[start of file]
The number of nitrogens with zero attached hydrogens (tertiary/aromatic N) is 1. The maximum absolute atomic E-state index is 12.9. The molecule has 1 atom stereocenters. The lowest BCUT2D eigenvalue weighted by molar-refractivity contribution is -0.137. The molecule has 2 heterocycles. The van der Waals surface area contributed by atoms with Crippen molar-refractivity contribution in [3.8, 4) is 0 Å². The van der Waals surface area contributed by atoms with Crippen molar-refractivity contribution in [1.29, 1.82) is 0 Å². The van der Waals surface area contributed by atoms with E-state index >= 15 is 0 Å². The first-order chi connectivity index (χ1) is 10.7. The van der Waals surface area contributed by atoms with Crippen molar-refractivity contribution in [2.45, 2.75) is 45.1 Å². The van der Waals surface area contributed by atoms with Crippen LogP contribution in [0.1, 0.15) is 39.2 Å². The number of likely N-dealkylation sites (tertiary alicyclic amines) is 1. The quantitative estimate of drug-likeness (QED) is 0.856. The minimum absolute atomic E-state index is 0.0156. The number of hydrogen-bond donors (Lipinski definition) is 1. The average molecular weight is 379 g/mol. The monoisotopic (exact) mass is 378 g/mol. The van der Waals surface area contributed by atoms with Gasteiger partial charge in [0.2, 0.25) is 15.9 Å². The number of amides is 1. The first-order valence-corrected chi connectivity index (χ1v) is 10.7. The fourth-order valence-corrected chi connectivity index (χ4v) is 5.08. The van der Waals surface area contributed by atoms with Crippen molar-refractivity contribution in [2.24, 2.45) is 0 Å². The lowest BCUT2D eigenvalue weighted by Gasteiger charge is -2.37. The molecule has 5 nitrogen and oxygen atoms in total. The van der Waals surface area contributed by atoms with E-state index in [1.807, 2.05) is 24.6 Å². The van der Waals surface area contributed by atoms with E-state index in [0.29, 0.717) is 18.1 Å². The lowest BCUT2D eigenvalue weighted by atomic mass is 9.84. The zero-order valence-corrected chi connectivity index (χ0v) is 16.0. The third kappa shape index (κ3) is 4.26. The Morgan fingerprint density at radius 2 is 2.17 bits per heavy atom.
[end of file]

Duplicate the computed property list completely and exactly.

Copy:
The number of nitrogens with zero attached hydrogens (tertiary/aromatic N) is 1. The maximum absolute atomic E-state index is 12.9. The molecule has 1 atom stereocenters. The lowest BCUT2D eigenvalue weighted by molar-refractivity contribution is -0.137. The molecule has 2 heterocycles. The van der Waals surface area contributed by atoms with Crippen molar-refractivity contribution in [3.8, 4) is 0 Å². The van der Waals surface area contributed by atoms with Crippen molar-refractivity contribution in [1.29, 1.82) is 0 Å². The van der Waals surface area contributed by atoms with E-state index >= 15 is 0 Å². The first-order chi connectivity index (χ1) is 10.7. The van der Waals surface area contributed by atoms with Crippen molar-refractivity contribution in [2.45, 2.75) is 45.1 Å². The van der Waals surface area contributed by atoms with Crippen LogP contribution in [0.1, 0.15) is 39.2 Å². The number of likely N-dealkylation sites (tertiary alicyclic amines) is 1. The quantitative estimate of drug-likeness (QED) is 0.856. The minimum absolute atomic E-state index is 0.0156. The number of hydrogen-bond donors (Lipinski definition) is 1. The average molecular weight is 379 g/mol. The monoisotopic (exact) mass is 378 g/mol. The van der Waals surface area contributed by atoms with Gasteiger partial charge in [0.2, 0.25) is 15.9 Å². The number of amides is 1. The first-order valence-corrected chi connectivity index (χ1v) is 10.7. The fourth-order valence-corrected chi connectivity index (χ4v) is 5.08. The van der Waals surface area contributed by atoms with Crippen molar-refractivity contribution in [2.24, 2.45) is 0 Å². The lowest BCUT2D eigenvalue weighted by Gasteiger charge is -2.37. The molecule has 5 nitrogen and oxygen atoms in total. The van der Waals surface area contributed by atoms with E-state index in [1.807, 2.05) is 24.6 Å². The van der Waals surface area contributed by atoms with E-state index in [0.29, 0.717) is 18.1 Å². The lowest BCUT2D eigenvalue weighted by atomic mass is 9.84. The zero-order valence-corrected chi connectivity index (χ0v) is 16.0. The third kappa shape index (κ3) is 4.26. The Morgan fingerprint density at radius 2 is 2.17 bits per heavy atom.